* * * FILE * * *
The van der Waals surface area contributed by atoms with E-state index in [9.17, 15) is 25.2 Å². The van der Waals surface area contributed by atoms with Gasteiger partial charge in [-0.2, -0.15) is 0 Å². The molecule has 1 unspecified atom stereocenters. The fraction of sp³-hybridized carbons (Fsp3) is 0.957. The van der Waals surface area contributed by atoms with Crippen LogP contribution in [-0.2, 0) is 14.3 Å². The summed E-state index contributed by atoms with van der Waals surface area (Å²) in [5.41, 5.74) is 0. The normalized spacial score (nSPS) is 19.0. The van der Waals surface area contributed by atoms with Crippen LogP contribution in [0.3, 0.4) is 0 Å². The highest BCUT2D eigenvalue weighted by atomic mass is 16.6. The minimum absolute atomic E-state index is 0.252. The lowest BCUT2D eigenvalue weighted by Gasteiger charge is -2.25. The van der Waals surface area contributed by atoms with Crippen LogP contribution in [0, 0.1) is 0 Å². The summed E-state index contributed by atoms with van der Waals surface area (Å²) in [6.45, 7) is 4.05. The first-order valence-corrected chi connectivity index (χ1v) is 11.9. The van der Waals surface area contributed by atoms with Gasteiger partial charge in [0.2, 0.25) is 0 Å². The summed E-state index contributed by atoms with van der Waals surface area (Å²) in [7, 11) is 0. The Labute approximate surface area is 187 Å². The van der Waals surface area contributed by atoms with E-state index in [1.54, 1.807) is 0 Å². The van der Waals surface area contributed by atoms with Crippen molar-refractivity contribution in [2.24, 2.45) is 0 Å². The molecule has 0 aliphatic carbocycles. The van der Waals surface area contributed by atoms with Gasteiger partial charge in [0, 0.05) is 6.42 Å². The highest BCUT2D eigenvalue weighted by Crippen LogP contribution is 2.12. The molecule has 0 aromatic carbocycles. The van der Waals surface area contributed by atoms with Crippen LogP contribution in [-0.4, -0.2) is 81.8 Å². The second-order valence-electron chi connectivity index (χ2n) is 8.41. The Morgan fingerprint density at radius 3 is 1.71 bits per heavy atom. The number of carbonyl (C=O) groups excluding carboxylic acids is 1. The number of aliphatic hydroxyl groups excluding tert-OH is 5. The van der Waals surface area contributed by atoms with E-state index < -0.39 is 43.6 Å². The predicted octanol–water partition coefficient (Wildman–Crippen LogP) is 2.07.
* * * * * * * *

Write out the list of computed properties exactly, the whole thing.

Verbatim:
The van der Waals surface area contributed by atoms with E-state index in [9.17, 15) is 25.2 Å². The van der Waals surface area contributed by atoms with Gasteiger partial charge in [-0.2, -0.15) is 0 Å². The molecule has 1 unspecified atom stereocenters. The fraction of sp³-hybridized carbons (Fsp3) is 0.957. The van der Waals surface area contributed by atoms with Crippen LogP contribution in [-0.2, 0) is 14.3 Å². The summed E-state index contributed by atoms with van der Waals surface area (Å²) in [5.41, 5.74) is 0. The normalized spacial score (nSPS) is 19.0. The van der Waals surface area contributed by atoms with Crippen LogP contribution in [0.3, 0.4) is 0 Å². The highest BCUT2D eigenvalue weighted by atomic mass is 16.6. The minimum absolute atomic E-state index is 0.252. The lowest BCUT2D eigenvalue weighted by Gasteiger charge is -2.25. The van der Waals surface area contributed by atoms with Crippen LogP contribution in [0, 0.1) is 0 Å². The summed E-state index contributed by atoms with van der Waals surface area (Å²) in [6.45, 7) is 4.05. The first-order valence-corrected chi connectivity index (χ1v) is 11.9. The van der Waals surface area contributed by atoms with Gasteiger partial charge in [0.2, 0.25) is 0 Å². The summed E-state index contributed by atoms with van der Waals surface area (Å²) in [7, 11) is 0. The Labute approximate surface area is 187 Å². The van der Waals surface area contributed by atoms with E-state index in [1.54, 1.807) is 0 Å². The van der Waals surface area contributed by atoms with Crippen molar-refractivity contribution in [2.24, 2.45) is 0 Å². The molecule has 0 aliphatic carbocycles. The van der Waals surface area contributed by atoms with Gasteiger partial charge in [0, 0.05) is 6.42 Å². The highest BCUT2D eigenvalue weighted by Crippen LogP contribution is 2.12. The molecule has 0 aromatic carbocycles. The van der Waals surface area contributed by atoms with Crippen LogP contribution in [-0.4, -0.2) is 81.8 Å². The second-order valence-electron chi connectivity index (χ2n) is 8.41. The Morgan fingerprint density at radius 3 is 1.71 bits per heavy atom. The number of carbonyl (C=O) groups excluding carboxylic acids is 1. The number of aliphatic hydroxyl groups excluding tert-OH is 5. The van der Waals surface area contributed by atoms with E-state index < -0.39 is 43.6 Å². The predicted octanol–water partition coefficient (Wildman–Crippen LogP) is 2.07.